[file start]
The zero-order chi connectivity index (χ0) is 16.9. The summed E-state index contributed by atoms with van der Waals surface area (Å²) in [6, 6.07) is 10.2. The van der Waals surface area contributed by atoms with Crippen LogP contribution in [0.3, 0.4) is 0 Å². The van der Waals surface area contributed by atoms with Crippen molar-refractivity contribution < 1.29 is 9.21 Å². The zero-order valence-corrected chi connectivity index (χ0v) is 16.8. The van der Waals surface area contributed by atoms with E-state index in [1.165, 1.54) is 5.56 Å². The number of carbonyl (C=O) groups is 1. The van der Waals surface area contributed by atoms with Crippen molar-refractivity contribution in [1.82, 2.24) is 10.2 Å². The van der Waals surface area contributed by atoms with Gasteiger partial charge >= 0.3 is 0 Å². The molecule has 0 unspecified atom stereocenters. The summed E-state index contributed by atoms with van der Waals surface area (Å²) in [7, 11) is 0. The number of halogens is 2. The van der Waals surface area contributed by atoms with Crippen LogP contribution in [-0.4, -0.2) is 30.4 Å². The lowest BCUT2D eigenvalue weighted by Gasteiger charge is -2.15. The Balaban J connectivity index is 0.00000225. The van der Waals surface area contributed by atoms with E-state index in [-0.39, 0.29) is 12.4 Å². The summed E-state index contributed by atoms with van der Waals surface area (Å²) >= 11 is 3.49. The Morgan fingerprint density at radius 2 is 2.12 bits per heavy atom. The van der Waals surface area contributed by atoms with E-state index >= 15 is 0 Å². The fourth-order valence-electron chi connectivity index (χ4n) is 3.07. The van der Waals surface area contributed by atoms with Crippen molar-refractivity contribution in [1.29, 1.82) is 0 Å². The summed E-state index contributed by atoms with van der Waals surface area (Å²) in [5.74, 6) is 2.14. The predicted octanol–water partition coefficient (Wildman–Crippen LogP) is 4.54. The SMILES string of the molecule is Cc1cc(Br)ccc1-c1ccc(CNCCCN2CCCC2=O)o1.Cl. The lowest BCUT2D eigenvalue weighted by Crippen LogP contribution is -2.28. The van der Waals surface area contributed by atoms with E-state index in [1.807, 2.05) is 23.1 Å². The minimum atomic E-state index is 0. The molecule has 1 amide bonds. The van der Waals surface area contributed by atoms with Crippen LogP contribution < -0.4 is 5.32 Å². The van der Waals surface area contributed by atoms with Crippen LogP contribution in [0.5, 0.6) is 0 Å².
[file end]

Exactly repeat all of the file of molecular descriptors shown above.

The zero-order chi connectivity index (χ0) is 16.9. The summed E-state index contributed by atoms with van der Waals surface area (Å²) in [6, 6.07) is 10.2. The van der Waals surface area contributed by atoms with Crippen LogP contribution in [0.3, 0.4) is 0 Å². The van der Waals surface area contributed by atoms with Crippen molar-refractivity contribution < 1.29 is 9.21 Å². The zero-order valence-corrected chi connectivity index (χ0v) is 16.8. The van der Waals surface area contributed by atoms with E-state index in [1.165, 1.54) is 5.56 Å². The number of carbonyl (C=O) groups is 1. The van der Waals surface area contributed by atoms with Crippen molar-refractivity contribution in [1.82, 2.24) is 10.2 Å². The van der Waals surface area contributed by atoms with Gasteiger partial charge >= 0.3 is 0 Å². The molecule has 0 unspecified atom stereocenters. The summed E-state index contributed by atoms with van der Waals surface area (Å²) in [7, 11) is 0. The number of halogens is 2. The van der Waals surface area contributed by atoms with Crippen LogP contribution in [-0.4, -0.2) is 30.4 Å². The lowest BCUT2D eigenvalue weighted by Gasteiger charge is -2.15. The Balaban J connectivity index is 0.00000225. The van der Waals surface area contributed by atoms with E-state index in [-0.39, 0.29) is 12.4 Å². The summed E-state index contributed by atoms with van der Waals surface area (Å²) >= 11 is 3.49. The Morgan fingerprint density at radius 2 is 2.12 bits per heavy atom. The van der Waals surface area contributed by atoms with E-state index >= 15 is 0 Å². The fourth-order valence-electron chi connectivity index (χ4n) is 3.07. The van der Waals surface area contributed by atoms with Crippen molar-refractivity contribution in [1.29, 1.82) is 0 Å². The summed E-state index contributed by atoms with van der Waals surface area (Å²) in [5.74, 6) is 2.14. The predicted octanol–water partition coefficient (Wildman–Crippen LogP) is 4.54. The SMILES string of the molecule is Cc1cc(Br)ccc1-c1ccc(CNCCCN2CCCC2=O)o1.Cl. The lowest BCUT2D eigenvalue weighted by Crippen LogP contribution is -2.28. The van der Waals surface area contributed by atoms with E-state index in [1.807, 2.05) is 23.1 Å². The minimum atomic E-state index is 0. The molecule has 1 amide bonds. The van der Waals surface area contributed by atoms with Crippen LogP contribution < -0.4 is 5.32 Å². The van der Waals surface area contributed by atoms with Crippen LogP contribution in [0.5, 0.6) is 0 Å².